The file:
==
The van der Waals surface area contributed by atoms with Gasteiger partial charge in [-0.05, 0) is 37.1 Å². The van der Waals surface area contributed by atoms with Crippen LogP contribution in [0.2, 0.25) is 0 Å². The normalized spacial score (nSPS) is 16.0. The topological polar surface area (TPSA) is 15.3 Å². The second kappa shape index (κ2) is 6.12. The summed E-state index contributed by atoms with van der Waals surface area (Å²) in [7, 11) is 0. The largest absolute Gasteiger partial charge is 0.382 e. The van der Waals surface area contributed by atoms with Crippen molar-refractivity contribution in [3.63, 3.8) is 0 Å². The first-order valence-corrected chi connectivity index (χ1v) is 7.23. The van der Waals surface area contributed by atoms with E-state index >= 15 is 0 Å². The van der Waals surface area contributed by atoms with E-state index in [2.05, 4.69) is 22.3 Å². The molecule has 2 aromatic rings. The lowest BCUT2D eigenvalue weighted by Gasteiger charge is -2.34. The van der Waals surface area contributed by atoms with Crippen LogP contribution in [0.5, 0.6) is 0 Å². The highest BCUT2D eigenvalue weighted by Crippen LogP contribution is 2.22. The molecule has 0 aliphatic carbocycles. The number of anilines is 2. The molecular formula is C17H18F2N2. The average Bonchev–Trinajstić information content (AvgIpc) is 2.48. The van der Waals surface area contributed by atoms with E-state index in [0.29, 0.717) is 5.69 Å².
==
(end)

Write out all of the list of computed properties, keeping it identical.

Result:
The van der Waals surface area contributed by atoms with Gasteiger partial charge in [-0.05, 0) is 37.1 Å². The van der Waals surface area contributed by atoms with Crippen LogP contribution in [0.2, 0.25) is 0 Å². The normalized spacial score (nSPS) is 16.0. The topological polar surface area (TPSA) is 15.3 Å². The second kappa shape index (κ2) is 6.12. The summed E-state index contributed by atoms with van der Waals surface area (Å²) in [7, 11) is 0. The largest absolute Gasteiger partial charge is 0.382 e. The van der Waals surface area contributed by atoms with Crippen molar-refractivity contribution in [3.63, 3.8) is 0 Å². The first-order valence-corrected chi connectivity index (χ1v) is 7.23. The van der Waals surface area contributed by atoms with E-state index >= 15 is 0 Å². The van der Waals surface area contributed by atoms with E-state index in [2.05, 4.69) is 22.3 Å². The molecule has 2 aromatic rings. The lowest BCUT2D eigenvalue weighted by Gasteiger charge is -2.34. The van der Waals surface area contributed by atoms with Crippen LogP contribution in [0.5, 0.6) is 0 Å². The highest BCUT2D eigenvalue weighted by Crippen LogP contribution is 2.22. The molecule has 0 aliphatic carbocycles. The number of anilines is 2. The molecular formula is C17H18F2N2. The average Bonchev–Trinajstić information content (AvgIpc) is 2.48. The van der Waals surface area contributed by atoms with E-state index in [0.29, 0.717) is 5.69 Å².